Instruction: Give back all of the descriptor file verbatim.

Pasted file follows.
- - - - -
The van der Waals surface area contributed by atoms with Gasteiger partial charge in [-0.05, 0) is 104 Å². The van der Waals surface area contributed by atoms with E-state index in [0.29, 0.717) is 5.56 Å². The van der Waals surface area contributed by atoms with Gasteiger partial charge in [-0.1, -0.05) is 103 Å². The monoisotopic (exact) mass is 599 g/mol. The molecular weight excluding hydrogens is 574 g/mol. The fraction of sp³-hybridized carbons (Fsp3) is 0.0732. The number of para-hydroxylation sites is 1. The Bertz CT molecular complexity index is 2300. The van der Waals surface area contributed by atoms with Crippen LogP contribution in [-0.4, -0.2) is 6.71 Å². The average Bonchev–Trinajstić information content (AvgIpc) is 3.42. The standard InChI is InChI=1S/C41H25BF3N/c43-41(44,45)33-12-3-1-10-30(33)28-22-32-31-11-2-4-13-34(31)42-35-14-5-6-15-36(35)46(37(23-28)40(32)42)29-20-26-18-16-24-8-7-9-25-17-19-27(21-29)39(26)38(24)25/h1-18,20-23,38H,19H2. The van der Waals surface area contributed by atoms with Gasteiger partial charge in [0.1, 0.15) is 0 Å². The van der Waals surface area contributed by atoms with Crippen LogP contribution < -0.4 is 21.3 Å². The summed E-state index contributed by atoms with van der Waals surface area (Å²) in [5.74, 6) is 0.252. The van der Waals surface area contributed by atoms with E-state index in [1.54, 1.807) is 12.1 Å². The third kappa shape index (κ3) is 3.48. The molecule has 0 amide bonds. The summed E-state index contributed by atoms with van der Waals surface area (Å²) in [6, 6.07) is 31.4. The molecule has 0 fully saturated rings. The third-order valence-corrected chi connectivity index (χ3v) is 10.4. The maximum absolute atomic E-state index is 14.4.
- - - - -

The van der Waals surface area contributed by atoms with Gasteiger partial charge in [-0.05, 0) is 104 Å². The van der Waals surface area contributed by atoms with E-state index in [0.29, 0.717) is 5.56 Å². The van der Waals surface area contributed by atoms with Gasteiger partial charge in [-0.1, -0.05) is 103 Å². The monoisotopic (exact) mass is 599 g/mol. The molecular weight excluding hydrogens is 574 g/mol. The fraction of sp³-hybridized carbons (Fsp3) is 0.0732. The number of para-hydroxylation sites is 1. The Bertz CT molecular complexity index is 2300. The van der Waals surface area contributed by atoms with Crippen LogP contribution in [-0.4, -0.2) is 6.71 Å². The average Bonchev–Trinajstić information content (AvgIpc) is 3.42. The standard InChI is InChI=1S/C41H25BF3N/c43-41(44,45)33-12-3-1-10-30(33)28-22-32-31-11-2-4-13-34(31)42-35-14-5-6-15-36(35)46(37(23-28)40(32)42)29-20-26-18-16-24-8-7-9-25-17-19-27(21-29)39(26)38(24)25/h1-18,20-23,38H,19H2. The van der Waals surface area contributed by atoms with Gasteiger partial charge in [0.1, 0.15) is 0 Å². The van der Waals surface area contributed by atoms with Crippen LogP contribution < -0.4 is 21.3 Å². The summed E-state index contributed by atoms with van der Waals surface area (Å²) in [5.74, 6) is 0.252. The van der Waals surface area contributed by atoms with E-state index in [1.54, 1.807) is 12.1 Å². The third kappa shape index (κ3) is 3.48. The molecule has 0 amide bonds. The summed E-state index contributed by atoms with van der Waals surface area (Å²) in [6, 6.07) is 31.4. The molecule has 0 fully saturated rings. The third-order valence-corrected chi connectivity index (χ3v) is 10.4. The maximum absolute atomic E-state index is 14.4.